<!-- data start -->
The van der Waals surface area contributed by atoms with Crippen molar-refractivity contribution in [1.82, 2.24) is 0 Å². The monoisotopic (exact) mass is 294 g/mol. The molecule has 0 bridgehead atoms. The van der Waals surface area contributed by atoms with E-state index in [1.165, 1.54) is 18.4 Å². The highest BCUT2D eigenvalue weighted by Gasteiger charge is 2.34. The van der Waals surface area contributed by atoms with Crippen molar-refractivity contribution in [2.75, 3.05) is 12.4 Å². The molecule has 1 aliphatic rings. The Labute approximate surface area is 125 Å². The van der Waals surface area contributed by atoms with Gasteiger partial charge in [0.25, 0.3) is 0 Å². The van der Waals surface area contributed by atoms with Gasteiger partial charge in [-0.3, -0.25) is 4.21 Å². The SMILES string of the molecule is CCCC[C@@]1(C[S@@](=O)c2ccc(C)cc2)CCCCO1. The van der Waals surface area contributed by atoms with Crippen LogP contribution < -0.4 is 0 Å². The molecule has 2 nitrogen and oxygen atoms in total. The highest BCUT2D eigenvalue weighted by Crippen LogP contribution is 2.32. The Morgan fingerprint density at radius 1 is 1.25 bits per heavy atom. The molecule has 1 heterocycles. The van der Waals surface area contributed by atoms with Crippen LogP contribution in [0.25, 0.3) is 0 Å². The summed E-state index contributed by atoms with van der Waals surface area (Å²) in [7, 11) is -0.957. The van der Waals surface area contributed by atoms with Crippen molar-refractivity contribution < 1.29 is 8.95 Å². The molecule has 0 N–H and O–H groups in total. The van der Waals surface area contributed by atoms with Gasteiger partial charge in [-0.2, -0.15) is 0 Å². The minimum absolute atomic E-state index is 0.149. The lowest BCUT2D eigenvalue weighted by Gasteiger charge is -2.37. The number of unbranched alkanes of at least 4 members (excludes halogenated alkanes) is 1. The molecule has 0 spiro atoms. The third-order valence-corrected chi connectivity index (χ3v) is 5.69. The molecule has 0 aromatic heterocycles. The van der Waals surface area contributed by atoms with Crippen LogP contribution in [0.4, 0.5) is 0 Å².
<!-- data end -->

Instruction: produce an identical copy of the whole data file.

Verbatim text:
The van der Waals surface area contributed by atoms with Crippen molar-refractivity contribution in [1.82, 2.24) is 0 Å². The monoisotopic (exact) mass is 294 g/mol. The molecule has 0 bridgehead atoms. The van der Waals surface area contributed by atoms with E-state index in [1.165, 1.54) is 18.4 Å². The highest BCUT2D eigenvalue weighted by Gasteiger charge is 2.34. The van der Waals surface area contributed by atoms with Crippen molar-refractivity contribution in [2.75, 3.05) is 12.4 Å². The molecule has 1 aliphatic rings. The Labute approximate surface area is 125 Å². The van der Waals surface area contributed by atoms with Gasteiger partial charge in [0.25, 0.3) is 0 Å². The van der Waals surface area contributed by atoms with Gasteiger partial charge in [-0.3, -0.25) is 4.21 Å². The SMILES string of the molecule is CCCC[C@@]1(C[S@@](=O)c2ccc(C)cc2)CCCCO1. The van der Waals surface area contributed by atoms with Crippen LogP contribution < -0.4 is 0 Å². The molecule has 2 nitrogen and oxygen atoms in total. The highest BCUT2D eigenvalue weighted by Crippen LogP contribution is 2.32. The Morgan fingerprint density at radius 1 is 1.25 bits per heavy atom. The molecule has 1 heterocycles. The van der Waals surface area contributed by atoms with Crippen LogP contribution in [0.25, 0.3) is 0 Å². The summed E-state index contributed by atoms with van der Waals surface area (Å²) in [7, 11) is -0.957. The van der Waals surface area contributed by atoms with Crippen molar-refractivity contribution < 1.29 is 8.95 Å². The molecule has 0 N–H and O–H groups in total. The van der Waals surface area contributed by atoms with Gasteiger partial charge in [-0.2, -0.15) is 0 Å². The minimum absolute atomic E-state index is 0.149. The lowest BCUT2D eigenvalue weighted by Gasteiger charge is -2.37. The number of unbranched alkanes of at least 4 members (excludes halogenated alkanes) is 1. The molecule has 0 spiro atoms. The third-order valence-corrected chi connectivity index (χ3v) is 5.69. The molecule has 0 aromatic heterocycles. The van der Waals surface area contributed by atoms with Crippen LogP contribution in [0.4, 0.5) is 0 Å².